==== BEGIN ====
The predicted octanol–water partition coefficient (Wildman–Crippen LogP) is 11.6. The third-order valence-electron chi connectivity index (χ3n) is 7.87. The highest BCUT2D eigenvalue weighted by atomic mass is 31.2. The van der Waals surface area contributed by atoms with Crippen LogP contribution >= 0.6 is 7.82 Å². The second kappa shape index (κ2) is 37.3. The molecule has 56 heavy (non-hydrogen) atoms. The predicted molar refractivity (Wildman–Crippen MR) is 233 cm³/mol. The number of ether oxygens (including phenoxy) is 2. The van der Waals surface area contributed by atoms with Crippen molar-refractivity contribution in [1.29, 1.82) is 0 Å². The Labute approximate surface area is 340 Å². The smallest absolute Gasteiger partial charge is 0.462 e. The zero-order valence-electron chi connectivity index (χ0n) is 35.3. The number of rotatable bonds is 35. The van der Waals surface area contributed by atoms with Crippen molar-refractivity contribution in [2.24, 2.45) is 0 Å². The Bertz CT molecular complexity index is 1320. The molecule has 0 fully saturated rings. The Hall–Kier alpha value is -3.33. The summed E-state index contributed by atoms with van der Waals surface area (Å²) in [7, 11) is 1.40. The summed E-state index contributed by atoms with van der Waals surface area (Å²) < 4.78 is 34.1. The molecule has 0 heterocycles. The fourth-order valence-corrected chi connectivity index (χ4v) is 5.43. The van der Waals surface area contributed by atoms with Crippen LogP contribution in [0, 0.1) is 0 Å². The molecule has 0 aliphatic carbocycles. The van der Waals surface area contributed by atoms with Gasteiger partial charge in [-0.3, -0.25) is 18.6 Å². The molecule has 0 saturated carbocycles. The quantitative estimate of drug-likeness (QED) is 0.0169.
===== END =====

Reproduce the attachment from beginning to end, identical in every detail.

The predicted octanol–water partition coefficient (Wildman–Crippen LogP) is 11.6. The third-order valence-electron chi connectivity index (χ3n) is 7.87. The highest BCUT2D eigenvalue weighted by atomic mass is 31.2. The van der Waals surface area contributed by atoms with Crippen LogP contribution >= 0.6 is 7.82 Å². The second kappa shape index (κ2) is 37.3. The molecule has 56 heavy (non-hydrogen) atoms. The predicted molar refractivity (Wildman–Crippen MR) is 233 cm³/mol. The number of ether oxygens (including phenoxy) is 2. The van der Waals surface area contributed by atoms with Crippen molar-refractivity contribution in [1.29, 1.82) is 0 Å². The Labute approximate surface area is 340 Å². The smallest absolute Gasteiger partial charge is 0.462 e. The zero-order valence-electron chi connectivity index (χ0n) is 35.3. The number of rotatable bonds is 35. The van der Waals surface area contributed by atoms with Crippen molar-refractivity contribution in [2.24, 2.45) is 0 Å². The Bertz CT molecular complexity index is 1320. The molecule has 0 fully saturated rings. The Hall–Kier alpha value is -3.33. The summed E-state index contributed by atoms with van der Waals surface area (Å²) in [7, 11) is 1.40. The summed E-state index contributed by atoms with van der Waals surface area (Å²) < 4.78 is 34.1. The molecule has 0 heterocycles. The fourth-order valence-corrected chi connectivity index (χ4v) is 5.43. The van der Waals surface area contributed by atoms with Crippen LogP contribution in [0, 0.1) is 0 Å². The molecule has 0 aliphatic carbocycles. The van der Waals surface area contributed by atoms with Gasteiger partial charge in [-0.3, -0.25) is 18.6 Å². The molecule has 0 saturated carbocycles. The quantitative estimate of drug-likeness (QED) is 0.0169.